Patrick Smith is CTO, EMEA of Pure Storage, a key player in the cloud and data storage space that was originally founded in 2009.
An alumni of Credit Suisse, Merrill Lynch and Goldman Sachs, Smith’s experience in financial services technology spans 25 years.
In this Q&A, the seventh in our weekly series, Smith discusses the promise of open source, the importance of preparing for the unexpected and why Satya Nadella is a worthy hero.
Rob Scammell: Tell us a bit about yourself – how did you end up in your current role?
Patrick Smith: I started off as an electronic design engineer, then began managing a CAD system for a large engineering company. It’s for this reason that I’ve always been interested in the infrastructure side of the job, as it’s a perfect combination of engineering and IT. I’ve also spent 25 years working client side for financial services companies, which has given me an appreciation for the demands placed on enterprises.
What’s the most important thing happening in your field at the moment?
To put it short, data. Data drives innovation that not only fuels change for businesses – but also wider societal changes.
However, for this to happen, businesses, governments and organisations are calling for a modern data experience – one that allows innovation to flourish, free of any barriers to data. A more autonomous data experience frees up time and expense to drive real change.
Which emerging technology do you think holds the most promise once it matures?
I’m cheating here – but I’m a huge fan of open source. It’s always emerging, there’s always a new project, and it delivers transformational capabilities that today underpin most of the technology-based services we consume not just today, but tomorrow and beyond as well.
Here’s to the projects that follow in the footsteps of; Linux, Kubernetes, Ansible, Tensorflow and MongoDB, they will continue to change the world through people power.
How do you separate hype from disruptor?
I believe it directly relates to real-life applications and benefits to the business. When considering new solutions or technology, you have to ask yourself ‘How will this actually benefit me and my business?’ If it doesn’t deliver tangible results, or it is not ready yet, it’s not changing or ‘disrupting’ anything.
What’s the best bit of advice you’ve been given?
I’ve had the benefit of being surrounded by inspirational and driven people, so it’s hard to pick one specifically, but the importance of fostering a collaborative culture is a great leadership lesson that I strive to live by. We are all individuals, and each bring something unique to the table – a good leader will be able to identify this and create a culture whereby strengths are utilised.
Where did your interest in tech come from?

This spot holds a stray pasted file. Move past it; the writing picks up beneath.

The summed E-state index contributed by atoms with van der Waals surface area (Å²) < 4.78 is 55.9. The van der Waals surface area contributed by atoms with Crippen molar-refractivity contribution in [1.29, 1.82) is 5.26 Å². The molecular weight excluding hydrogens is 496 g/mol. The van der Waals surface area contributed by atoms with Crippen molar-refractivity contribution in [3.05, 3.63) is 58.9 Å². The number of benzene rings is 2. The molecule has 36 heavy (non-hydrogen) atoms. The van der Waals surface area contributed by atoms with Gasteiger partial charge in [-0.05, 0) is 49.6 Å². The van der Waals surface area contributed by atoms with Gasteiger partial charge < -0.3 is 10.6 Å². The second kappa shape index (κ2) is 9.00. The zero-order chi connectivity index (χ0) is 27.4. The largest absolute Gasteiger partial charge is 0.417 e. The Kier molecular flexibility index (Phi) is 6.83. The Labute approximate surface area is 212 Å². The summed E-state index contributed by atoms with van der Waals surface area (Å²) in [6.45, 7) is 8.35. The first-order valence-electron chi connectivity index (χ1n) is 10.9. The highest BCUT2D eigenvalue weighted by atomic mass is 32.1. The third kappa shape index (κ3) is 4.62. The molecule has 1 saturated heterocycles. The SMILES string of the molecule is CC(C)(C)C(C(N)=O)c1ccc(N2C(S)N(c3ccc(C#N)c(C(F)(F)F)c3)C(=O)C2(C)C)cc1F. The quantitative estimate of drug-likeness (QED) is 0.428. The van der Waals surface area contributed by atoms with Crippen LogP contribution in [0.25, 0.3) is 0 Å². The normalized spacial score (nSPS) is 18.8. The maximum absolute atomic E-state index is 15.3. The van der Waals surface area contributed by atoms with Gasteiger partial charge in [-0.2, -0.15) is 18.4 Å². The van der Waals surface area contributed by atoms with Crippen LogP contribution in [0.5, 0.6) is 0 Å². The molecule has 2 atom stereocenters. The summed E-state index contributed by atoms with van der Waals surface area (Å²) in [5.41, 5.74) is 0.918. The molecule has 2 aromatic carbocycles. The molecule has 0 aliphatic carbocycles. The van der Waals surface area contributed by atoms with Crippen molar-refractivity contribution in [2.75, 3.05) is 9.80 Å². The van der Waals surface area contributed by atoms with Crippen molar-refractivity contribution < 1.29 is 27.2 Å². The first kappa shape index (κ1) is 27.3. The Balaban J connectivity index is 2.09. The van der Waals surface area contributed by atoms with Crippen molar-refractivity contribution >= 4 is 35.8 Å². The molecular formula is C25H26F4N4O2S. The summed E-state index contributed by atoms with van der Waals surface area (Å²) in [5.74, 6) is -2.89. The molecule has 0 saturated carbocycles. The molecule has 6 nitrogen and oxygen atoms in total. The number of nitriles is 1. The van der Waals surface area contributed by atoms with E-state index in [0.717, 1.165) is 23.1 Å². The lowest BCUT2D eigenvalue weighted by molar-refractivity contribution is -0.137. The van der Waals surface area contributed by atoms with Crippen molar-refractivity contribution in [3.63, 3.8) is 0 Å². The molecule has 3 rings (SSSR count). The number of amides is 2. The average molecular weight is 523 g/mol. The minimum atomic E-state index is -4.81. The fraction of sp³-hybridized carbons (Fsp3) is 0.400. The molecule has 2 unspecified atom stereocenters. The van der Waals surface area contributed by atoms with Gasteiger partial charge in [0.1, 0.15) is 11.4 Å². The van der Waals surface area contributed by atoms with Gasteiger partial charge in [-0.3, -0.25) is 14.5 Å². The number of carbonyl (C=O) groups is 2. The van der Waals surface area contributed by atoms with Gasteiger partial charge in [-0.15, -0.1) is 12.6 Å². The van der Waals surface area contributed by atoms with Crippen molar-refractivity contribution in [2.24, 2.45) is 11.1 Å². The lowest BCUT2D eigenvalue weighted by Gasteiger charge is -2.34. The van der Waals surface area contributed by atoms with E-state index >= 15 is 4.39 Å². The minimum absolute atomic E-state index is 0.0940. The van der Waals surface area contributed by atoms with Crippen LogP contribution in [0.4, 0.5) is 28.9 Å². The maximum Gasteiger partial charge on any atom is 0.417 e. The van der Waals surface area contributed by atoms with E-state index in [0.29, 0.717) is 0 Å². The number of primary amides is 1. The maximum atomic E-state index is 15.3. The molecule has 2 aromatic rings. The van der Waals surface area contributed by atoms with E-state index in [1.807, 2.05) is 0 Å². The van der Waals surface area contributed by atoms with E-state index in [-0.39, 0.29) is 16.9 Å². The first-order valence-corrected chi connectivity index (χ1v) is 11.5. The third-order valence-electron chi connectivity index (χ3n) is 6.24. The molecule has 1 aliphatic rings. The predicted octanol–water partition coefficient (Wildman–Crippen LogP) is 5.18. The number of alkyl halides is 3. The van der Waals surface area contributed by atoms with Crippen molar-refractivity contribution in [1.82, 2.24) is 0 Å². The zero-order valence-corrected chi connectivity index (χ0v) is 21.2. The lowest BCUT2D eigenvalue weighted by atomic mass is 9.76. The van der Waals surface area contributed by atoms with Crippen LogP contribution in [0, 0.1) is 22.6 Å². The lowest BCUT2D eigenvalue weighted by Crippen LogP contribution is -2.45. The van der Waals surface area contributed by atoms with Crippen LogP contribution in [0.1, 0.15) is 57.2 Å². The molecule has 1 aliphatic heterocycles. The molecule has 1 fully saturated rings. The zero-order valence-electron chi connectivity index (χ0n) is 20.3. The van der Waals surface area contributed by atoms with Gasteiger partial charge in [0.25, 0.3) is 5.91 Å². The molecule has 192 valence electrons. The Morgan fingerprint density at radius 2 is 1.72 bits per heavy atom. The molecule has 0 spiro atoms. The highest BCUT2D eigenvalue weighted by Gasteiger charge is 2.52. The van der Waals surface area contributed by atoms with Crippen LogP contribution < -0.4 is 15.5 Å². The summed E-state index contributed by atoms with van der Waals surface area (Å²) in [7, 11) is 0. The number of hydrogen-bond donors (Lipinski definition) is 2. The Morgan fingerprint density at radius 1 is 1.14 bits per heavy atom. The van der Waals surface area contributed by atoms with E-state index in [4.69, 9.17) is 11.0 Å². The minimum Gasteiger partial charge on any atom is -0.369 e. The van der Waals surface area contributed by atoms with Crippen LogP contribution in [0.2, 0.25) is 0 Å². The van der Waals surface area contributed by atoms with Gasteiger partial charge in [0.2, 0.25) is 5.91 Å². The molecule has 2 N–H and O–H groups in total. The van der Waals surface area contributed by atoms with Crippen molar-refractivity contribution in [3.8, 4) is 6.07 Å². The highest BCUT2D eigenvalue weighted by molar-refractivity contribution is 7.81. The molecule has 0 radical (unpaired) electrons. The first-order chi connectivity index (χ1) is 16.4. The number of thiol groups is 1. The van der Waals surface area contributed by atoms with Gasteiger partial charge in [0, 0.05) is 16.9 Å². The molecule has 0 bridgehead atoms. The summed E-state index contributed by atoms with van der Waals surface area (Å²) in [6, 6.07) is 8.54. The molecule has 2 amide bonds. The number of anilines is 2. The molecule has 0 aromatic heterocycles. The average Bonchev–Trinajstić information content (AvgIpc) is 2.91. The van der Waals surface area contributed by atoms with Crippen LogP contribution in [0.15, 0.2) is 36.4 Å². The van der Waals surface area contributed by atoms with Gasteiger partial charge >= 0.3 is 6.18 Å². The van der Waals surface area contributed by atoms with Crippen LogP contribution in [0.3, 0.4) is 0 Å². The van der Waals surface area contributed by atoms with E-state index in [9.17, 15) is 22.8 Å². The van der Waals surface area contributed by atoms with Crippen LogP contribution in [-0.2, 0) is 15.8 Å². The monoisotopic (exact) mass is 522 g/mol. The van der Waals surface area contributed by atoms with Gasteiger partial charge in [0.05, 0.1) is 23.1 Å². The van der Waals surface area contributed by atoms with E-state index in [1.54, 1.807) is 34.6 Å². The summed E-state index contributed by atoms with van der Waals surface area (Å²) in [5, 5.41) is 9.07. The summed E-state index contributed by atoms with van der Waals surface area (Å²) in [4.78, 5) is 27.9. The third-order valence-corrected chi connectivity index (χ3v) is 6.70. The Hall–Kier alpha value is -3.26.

When I was 13 I got my first computer as a present, but the catch was that I had to actually assemble it myself. It just came as a big bag of components – this was no IKEA cupboard, there was no set list of instructions. That definitely sparked my interest in tech.
What does a typical day look like for you?
Beyond my breakfast coffee, there really isn’t much that is typical in my day. I’ve had so many roles in my 25-year long career, and that’s really prepared me to adapt – a key quality when you’re working in this industry. I believe that if you get too stuck in routine, any change or disruption could be stressful, so at least for me, I prepare for the unexpected.
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What do you do to relax?
I focus on spending time with my family, and when I do I make sure not to have my phone in front of me. Technology can be a great enabler for flexible working, but it’s not a sustainable way of working if you never switch off completely.
Who is your tech hero?
Tech hero is a tricky one, generally that’s a person in history – for example Clive Sinclair is the reason I got into technology in the first place – but more recently it’s hard to look past Satya Nadella.
What he has done at Microsoft is nothing short of astonishing; he’s not only transformed the company, its direction and focus but also radically shifted the culture and he’s only six years into his tenure as CEO.
What’s the biggest technological challenge facing humanity?
Singling one out is tricky, but what’s caught my attention lately is the issue surrounding ethical and responsible AI.
AI can be an enabler of some great innovation – we’re witnessing it every day, whether it’s powering medical research to find cures for cancer, predicting crop shortages or improving business productivity. However, it’s only as reliable and ethical as the data that feeds it.
There has naturally been a lot of skepticism about the uses of AI. However, not only do the risks of biased or adversarial AI pose a huge threat, we also risk halting the positive innovation it enables if we don’t fix this problem.
Much like climate change, if ignored, we may only realise the impact of unethical AI at a point where there is little or no ability to influence it, so we need to act.
Read more: CTO Talk: Q&A with Fortanix’s Anand Kashyap